During the Holocaust, in addition to the genocide perpetrated against the Jews, the Nazis also perpetrated genocide against other groups of people, including the Roma and Sinti (gypsy) people of Europe. The genocide of the gypsies is often referred to as the Porajmos.
Learning Aims: This Mini Quest activity explores the experience of the Roma and Sinti people during the gypsy genocide, which occurred at a number of camps, including Auschwitz-Birkenau.
Learning Aims: Students will watch a number of testimonies from witnesses to and survivors of the Genocide against the Tutsi in Rwanda who describe the consequences of the bystander effect in their own lives. Students will construct a social media message for the #BeginsWithMe campaign that describes their own plan to counter bystander behavior.
In this activity, students listen to testimonies in IWitness, develop insight into the opportunities for change in their community, get motivated to make a difference and build a video essay telling their story of how they made their community and our world a better place. Additionally the activity introduces students to multiple experiences of genocide including the Armenian Genocide, Genocide against the Tutsi in Rwanda and Holocaust.
Learning Aims: Through this Video Essay activity, students will develop their research skills and their multi-media literacy as they create an action plan, inspired by testimony, to improve their community.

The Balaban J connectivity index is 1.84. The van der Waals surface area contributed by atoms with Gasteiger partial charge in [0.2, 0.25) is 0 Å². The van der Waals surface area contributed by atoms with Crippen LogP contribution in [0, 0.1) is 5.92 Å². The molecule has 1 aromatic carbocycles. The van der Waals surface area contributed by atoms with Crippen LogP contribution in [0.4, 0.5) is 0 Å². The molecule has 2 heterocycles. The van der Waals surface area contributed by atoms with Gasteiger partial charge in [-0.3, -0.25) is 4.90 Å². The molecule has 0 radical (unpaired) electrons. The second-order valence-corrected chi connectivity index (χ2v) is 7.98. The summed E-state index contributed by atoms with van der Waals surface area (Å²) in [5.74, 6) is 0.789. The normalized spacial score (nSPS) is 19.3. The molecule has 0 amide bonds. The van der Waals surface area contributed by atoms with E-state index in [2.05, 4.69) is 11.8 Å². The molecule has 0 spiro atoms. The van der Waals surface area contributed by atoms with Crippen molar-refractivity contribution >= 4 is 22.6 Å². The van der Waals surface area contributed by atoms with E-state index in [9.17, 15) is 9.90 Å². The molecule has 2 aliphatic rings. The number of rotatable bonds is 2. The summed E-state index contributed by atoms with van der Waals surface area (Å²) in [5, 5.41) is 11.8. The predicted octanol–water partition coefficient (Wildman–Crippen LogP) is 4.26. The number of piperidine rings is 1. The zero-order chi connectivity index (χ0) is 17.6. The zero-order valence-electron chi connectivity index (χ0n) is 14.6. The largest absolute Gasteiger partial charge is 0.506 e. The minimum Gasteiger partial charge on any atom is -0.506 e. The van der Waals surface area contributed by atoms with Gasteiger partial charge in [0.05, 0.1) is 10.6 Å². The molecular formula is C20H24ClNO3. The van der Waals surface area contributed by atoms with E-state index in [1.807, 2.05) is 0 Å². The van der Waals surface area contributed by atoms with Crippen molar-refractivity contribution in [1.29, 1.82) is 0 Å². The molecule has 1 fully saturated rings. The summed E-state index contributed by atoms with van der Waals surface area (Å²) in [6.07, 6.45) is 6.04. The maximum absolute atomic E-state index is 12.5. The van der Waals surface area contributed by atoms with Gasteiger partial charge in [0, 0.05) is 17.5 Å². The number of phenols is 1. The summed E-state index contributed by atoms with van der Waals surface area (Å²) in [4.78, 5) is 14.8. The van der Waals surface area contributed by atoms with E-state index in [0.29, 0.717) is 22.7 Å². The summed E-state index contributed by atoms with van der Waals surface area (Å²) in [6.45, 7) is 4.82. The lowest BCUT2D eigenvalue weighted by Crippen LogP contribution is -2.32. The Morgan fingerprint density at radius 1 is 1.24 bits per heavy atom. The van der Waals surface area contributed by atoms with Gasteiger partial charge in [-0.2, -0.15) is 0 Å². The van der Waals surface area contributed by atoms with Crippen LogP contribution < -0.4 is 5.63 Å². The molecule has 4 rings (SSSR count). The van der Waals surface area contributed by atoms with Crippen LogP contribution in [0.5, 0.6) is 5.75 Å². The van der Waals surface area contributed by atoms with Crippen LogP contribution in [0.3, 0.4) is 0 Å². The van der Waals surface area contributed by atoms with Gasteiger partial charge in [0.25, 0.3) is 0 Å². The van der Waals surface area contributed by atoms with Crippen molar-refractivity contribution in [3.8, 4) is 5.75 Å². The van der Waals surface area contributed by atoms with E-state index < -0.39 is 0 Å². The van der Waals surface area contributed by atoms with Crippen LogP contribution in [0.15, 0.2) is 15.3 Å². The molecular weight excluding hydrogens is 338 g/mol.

In this Video activity, students develop historical narrative monologues using testimonies of Holocaust survivors, witnesses, and liberators. Students learn how to construct a monologue using a given oral text, and how to dramatically enhance the presentation of that monologue by creating and staging tableaus—or “stage pictures”—which give the monologue added visual interest and help to illuminate the stories.
Learning Aims: Using provided search terms, students will choose video clips from which they will derive their monologues. They will look for stories that speak to them personally, and honor the survivor or witness by sharing his/her story as honestly and as faithfully as they can.
Authored by Facing History and Ourselves, this Information Quest activity explores the chronology of the Holocaust. Based on the work of scholar Doris Bergen, students deepen their understanding of the phases leading to the "Final Solution." The activity combines the work of Professor Bergen, Chancellor Rose and Ray Wolfe Professor of Holocaust Studies at the University of Toronto, and testimonies from the USC Shoah Foundation's Visual History Archive to help students develop their understanding of the processes of the Holocaust as a historical event.
Learning Aims: In this Information Quest, students will consider the work of Professor Bergen and watch several clips of testimonies from Holocaust survivors to build a word cloud that analyzes each phases. Students will develop insight on how primary sources intersect with secondary sources and contribute to our understanding of historical events.
Learn more about teaching with testimony via our Guidelines for Effective Teaching with Testimony.